• John Ross.jpg May we all cherish those few WWII vets who still live

    I watch this old BBC program pretty often called “Are You Being Served?” It’s mostly out of syndication — what shows remain can be seen most often through PBS.

    July 10, 2014 1 Photo

  • 0502 Bobbie Poynter So long, farewell, auf wiedersehen, adieu

    I never have been very good at saying goodbye — family, friends, co-workers, neighbors, community — for years you’ve had my back and in turn, I believe I’ve had yours.

    July 7, 2014 1 Photo

  • Ronnie Ellis.jpg ‘Uh hummm!’ It’s been an interesting week

    One column can’t cover everything from a busy week of political events, but here are some quick takeaways from last week.

    July 7, 2014 1 Photo

  • Brad Hall.jpg Let’s multiply our numbers like fleas do

    Last Saturday, my wife, Carmen, and I spent the day at the Kings Island theme park near Cincinnati, Ohio.

    July 7, 2014 1 Photo

  • John Burkhart.jpg Not an earthly trace

    Just married (1897) and in his late 20’s, my grandfather was determined to make a living on a hillside farm covered in wilderness; much as his father had done before him in 1846  when he arrived from Germany.

    July 7, 2014 1 Photo

  • Brad Hall.jpg Col. Mustard with the candlestick in Heaven

    One of my favorite movies is the murder mystery comedy “Clue,” which is based on the popular board game of the same name.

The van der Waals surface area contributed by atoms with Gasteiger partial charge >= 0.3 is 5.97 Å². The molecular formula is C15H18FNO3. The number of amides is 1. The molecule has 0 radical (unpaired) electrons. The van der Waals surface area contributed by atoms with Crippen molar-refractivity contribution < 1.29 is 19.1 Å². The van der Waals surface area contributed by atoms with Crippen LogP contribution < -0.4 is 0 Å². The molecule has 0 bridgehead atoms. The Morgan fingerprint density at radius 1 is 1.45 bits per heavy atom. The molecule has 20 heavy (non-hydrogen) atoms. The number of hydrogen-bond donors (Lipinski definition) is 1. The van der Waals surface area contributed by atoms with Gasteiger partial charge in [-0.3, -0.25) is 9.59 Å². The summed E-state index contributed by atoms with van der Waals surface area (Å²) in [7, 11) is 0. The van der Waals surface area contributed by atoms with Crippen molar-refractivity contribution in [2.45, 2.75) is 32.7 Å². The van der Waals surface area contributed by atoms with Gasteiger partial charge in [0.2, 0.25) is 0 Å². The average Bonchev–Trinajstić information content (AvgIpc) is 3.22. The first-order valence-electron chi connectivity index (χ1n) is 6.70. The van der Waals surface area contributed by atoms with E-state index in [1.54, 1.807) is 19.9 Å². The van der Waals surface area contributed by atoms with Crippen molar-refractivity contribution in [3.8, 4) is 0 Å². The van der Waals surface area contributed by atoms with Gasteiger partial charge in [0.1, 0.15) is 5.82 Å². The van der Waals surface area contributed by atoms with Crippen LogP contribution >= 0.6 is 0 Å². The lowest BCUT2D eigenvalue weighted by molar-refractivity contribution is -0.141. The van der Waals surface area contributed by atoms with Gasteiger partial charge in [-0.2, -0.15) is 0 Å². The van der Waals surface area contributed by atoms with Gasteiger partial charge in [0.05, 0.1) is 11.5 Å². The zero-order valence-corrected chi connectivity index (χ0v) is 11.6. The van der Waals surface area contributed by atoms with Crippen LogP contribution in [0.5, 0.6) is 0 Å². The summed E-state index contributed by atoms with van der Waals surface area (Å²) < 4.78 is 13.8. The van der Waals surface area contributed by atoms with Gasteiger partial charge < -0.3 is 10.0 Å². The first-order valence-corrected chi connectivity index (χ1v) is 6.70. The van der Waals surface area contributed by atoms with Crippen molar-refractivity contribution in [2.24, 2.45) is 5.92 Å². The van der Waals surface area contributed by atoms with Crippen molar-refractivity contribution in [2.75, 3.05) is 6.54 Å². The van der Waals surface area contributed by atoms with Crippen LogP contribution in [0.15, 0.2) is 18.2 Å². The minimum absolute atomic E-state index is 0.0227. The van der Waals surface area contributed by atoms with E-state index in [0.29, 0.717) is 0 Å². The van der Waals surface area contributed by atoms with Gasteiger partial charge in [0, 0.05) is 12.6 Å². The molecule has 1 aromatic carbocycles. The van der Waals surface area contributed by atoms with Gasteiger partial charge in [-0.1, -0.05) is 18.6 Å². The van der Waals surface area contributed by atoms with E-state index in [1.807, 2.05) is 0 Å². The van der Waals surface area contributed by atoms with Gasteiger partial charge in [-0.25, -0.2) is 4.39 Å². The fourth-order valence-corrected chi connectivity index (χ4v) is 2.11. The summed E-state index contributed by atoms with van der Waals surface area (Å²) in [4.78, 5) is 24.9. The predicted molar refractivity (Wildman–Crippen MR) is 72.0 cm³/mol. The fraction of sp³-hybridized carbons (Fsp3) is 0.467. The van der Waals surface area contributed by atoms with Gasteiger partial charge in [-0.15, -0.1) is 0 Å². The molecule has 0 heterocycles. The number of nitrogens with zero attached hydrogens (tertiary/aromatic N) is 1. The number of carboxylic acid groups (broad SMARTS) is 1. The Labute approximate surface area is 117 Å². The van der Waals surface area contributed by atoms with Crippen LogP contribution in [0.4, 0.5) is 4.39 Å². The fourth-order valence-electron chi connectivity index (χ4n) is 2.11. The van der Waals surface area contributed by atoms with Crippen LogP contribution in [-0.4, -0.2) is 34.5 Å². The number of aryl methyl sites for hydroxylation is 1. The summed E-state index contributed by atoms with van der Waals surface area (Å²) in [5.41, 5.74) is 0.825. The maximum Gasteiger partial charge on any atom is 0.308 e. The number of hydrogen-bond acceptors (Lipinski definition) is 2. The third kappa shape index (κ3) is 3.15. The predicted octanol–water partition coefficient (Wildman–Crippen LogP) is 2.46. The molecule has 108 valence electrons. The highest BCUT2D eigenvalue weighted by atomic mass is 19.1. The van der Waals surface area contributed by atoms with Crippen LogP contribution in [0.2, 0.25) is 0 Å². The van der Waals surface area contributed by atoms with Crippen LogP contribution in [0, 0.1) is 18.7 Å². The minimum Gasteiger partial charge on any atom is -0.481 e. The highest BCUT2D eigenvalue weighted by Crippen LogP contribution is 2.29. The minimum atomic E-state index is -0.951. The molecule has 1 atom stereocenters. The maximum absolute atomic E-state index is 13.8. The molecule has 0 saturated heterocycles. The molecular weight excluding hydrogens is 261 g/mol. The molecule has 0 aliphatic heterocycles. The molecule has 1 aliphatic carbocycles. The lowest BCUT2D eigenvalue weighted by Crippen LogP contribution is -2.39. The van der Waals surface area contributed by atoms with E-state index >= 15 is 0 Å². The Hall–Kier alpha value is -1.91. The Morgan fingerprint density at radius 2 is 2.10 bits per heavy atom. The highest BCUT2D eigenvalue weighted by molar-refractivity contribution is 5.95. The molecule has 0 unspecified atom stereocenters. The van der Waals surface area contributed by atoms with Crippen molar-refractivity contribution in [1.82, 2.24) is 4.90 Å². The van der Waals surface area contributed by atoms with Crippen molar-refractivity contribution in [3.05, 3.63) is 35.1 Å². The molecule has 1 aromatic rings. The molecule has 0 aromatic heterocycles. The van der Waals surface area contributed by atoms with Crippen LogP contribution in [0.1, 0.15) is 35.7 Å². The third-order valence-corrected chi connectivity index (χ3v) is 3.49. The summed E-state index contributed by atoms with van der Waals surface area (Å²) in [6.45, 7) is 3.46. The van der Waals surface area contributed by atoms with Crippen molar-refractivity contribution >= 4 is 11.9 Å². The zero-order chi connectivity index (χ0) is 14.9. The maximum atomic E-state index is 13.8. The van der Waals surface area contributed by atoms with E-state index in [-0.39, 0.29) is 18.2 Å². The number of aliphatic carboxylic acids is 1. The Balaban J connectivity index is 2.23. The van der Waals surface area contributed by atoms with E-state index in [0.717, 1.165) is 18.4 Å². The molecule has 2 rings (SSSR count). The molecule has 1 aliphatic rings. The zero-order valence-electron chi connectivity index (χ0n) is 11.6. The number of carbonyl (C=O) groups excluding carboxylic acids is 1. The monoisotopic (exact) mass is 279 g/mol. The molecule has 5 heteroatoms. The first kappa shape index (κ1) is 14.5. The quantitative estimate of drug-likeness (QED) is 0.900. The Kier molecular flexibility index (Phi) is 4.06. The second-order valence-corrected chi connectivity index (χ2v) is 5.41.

June 30, 2014 1 Photo

  • John Burkhart.jpg Now or Never

    A story is told of an old widower who decided it was time to find a new wife. He chose to look for this new bride through the obituaries column; identifying new widows.

    June 30, 2014 1 Photo

Front page
Featured Ads
Twitter Updates
Follow us on twitter
AP Video
Raw: Families Travel to Taiwan Plane Crash Site Arizona Execution Takes Almost Two Hours Gen. Odierno Discusses Ukraine, NATO at Forum Gaza Fighting Rages Amid Cease-Fire Efforts Mint Gives JFK Coin a Face-lift Creative Makeovers for Ugly Cellphone Towers Ariz. Inmate Dies 2 Hours After Execution Began Crash Kills Teen Pilot Seeking World Record LeBron James Sends Apology Treat to Neighbors Raw: Funeral for Man Who Died in NYPD Custody Migrants Back in Honduras After US Deports Israeli American Reservist Torn Over Return Raw: ISS Cargo Ship Launches in Kazakhstan Six Indicted in StubHub Hacking Scheme Former NTSB Official: FAA Ban 'prudent' EPA Gets Hip With Kardashian Tweet Bodies of MH17 Victims Arrive in the Netherlands Biden Decries Voting Restrictions in NAACP Talk Broncos Owner Steps Down Due to Alzheimer's US, UN Push Shuttle Diplomacy in Mideast
Hyperlocal Search
Premier Guide
Find a business

Walking Fingers
Maps, Menus, Store hours, Coupons, and more...
Premier Guide